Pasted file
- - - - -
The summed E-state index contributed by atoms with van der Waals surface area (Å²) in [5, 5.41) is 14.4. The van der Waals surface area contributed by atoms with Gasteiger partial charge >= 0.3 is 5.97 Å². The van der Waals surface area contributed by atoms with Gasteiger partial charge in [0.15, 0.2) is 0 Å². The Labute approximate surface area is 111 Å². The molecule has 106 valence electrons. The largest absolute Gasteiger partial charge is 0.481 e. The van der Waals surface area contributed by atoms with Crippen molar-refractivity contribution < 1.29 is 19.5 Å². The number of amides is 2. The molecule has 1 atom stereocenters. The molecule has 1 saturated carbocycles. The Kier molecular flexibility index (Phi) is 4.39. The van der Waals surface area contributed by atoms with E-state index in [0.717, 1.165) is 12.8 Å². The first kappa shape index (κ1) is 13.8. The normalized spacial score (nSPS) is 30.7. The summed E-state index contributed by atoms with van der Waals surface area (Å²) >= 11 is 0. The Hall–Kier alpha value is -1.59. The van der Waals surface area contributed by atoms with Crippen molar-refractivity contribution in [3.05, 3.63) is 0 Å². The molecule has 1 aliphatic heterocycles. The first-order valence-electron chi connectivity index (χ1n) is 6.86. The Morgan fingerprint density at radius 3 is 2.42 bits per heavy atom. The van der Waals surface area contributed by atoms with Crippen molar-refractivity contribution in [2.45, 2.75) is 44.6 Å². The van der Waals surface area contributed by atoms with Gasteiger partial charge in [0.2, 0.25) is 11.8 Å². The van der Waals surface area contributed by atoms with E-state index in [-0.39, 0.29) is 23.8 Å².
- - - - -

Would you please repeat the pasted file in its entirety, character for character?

The summed E-state index contributed by atoms with van der Waals surface area (Å²) in [5, 5.41) is 14.4. The van der Waals surface area contributed by atoms with Gasteiger partial charge >= 0.3 is 5.97 Å². The van der Waals surface area contributed by atoms with Gasteiger partial charge in [0.15, 0.2) is 0 Å². The Labute approximate surface area is 111 Å². The molecule has 106 valence electrons. The largest absolute Gasteiger partial charge is 0.481 e. The van der Waals surface area contributed by atoms with Crippen molar-refractivity contribution < 1.29 is 19.5 Å². The number of amides is 2. The molecule has 1 atom stereocenters. The molecule has 1 saturated carbocycles. The Kier molecular flexibility index (Phi) is 4.39. The van der Waals surface area contributed by atoms with E-state index in [0.717, 1.165) is 12.8 Å². The first kappa shape index (κ1) is 13.8. The normalized spacial score (nSPS) is 30.7. The summed E-state index contributed by atoms with van der Waals surface area (Å²) >= 11 is 0. The Hall–Kier alpha value is -1.59. The van der Waals surface area contributed by atoms with Crippen molar-refractivity contribution in [3.05, 3.63) is 0 Å². The molecule has 1 aliphatic heterocycles. The first-order valence-electron chi connectivity index (χ1n) is 6.86. The Morgan fingerprint density at radius 3 is 2.42 bits per heavy atom. The van der Waals surface area contributed by atoms with Crippen molar-refractivity contribution in [2.45, 2.75) is 44.6 Å². The van der Waals surface area contributed by atoms with Gasteiger partial charge in [0.2, 0.25) is 11.8 Å². The van der Waals surface area contributed by atoms with E-state index in [-0.39, 0.29) is 23.8 Å².